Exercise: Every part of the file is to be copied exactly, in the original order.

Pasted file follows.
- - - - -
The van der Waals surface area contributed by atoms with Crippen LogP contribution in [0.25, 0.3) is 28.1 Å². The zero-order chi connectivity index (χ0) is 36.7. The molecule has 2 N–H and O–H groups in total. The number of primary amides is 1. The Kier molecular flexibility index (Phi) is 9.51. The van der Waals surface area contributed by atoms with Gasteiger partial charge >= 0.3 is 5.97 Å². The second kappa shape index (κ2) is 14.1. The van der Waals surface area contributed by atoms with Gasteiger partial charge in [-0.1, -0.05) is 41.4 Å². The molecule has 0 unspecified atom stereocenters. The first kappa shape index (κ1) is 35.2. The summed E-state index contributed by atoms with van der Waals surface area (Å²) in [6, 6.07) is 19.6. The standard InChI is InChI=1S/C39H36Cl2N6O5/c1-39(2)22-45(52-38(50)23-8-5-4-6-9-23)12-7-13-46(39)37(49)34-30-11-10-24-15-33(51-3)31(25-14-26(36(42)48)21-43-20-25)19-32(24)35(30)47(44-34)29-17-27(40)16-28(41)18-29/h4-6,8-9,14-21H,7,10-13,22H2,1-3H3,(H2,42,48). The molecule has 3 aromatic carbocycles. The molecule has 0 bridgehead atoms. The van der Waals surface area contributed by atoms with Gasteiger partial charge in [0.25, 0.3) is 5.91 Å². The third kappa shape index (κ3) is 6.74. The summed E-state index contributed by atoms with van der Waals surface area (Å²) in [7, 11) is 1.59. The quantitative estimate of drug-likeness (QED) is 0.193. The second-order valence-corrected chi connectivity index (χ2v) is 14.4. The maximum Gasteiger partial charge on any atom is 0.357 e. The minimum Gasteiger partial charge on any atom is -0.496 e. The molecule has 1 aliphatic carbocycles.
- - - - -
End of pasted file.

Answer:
The van der Waals surface area contributed by atoms with Crippen LogP contribution in [0.25, 0.3) is 28.1 Å². The zero-order chi connectivity index (χ0) is 36.7. The molecule has 2 N–H and O–H groups in total. The number of primary amides is 1. The Kier molecular flexibility index (Phi) is 9.51. The van der Waals surface area contributed by atoms with Gasteiger partial charge >= 0.3 is 5.97 Å². The second kappa shape index (κ2) is 14.1. The van der Waals surface area contributed by atoms with Gasteiger partial charge in [-0.1, -0.05) is 41.4 Å². The molecule has 0 unspecified atom stereocenters. The first kappa shape index (κ1) is 35.2. The summed E-state index contributed by atoms with van der Waals surface area (Å²) in [6, 6.07) is 19.6. The standard InChI is InChI=1S/C39H36Cl2N6O5/c1-39(2)22-45(52-38(50)23-8-5-4-6-9-23)12-7-13-46(39)37(49)34-30-11-10-24-15-33(51-3)31(25-14-26(36(42)48)21-43-20-25)19-32(24)35(30)47(44-34)29-17-27(40)16-28(41)18-29/h4-6,8-9,14-21H,7,10-13,22H2,1-3H3,(H2,42,48). The molecule has 3 aromatic carbocycles. The molecule has 0 bridgehead atoms. The van der Waals surface area contributed by atoms with Gasteiger partial charge in [0.25, 0.3) is 5.91 Å². The third kappa shape index (κ3) is 6.74. The summed E-state index contributed by atoms with van der Waals surface area (Å²) in [7, 11) is 1.59. The quantitative estimate of drug-likeness (QED) is 0.193. The second-order valence-corrected chi connectivity index (χ2v) is 14.4. The maximum Gasteiger partial charge on any atom is 0.357 e. The minimum Gasteiger partial charge on any atom is -0.496 e. The molecule has 1 aliphatic carbocycles.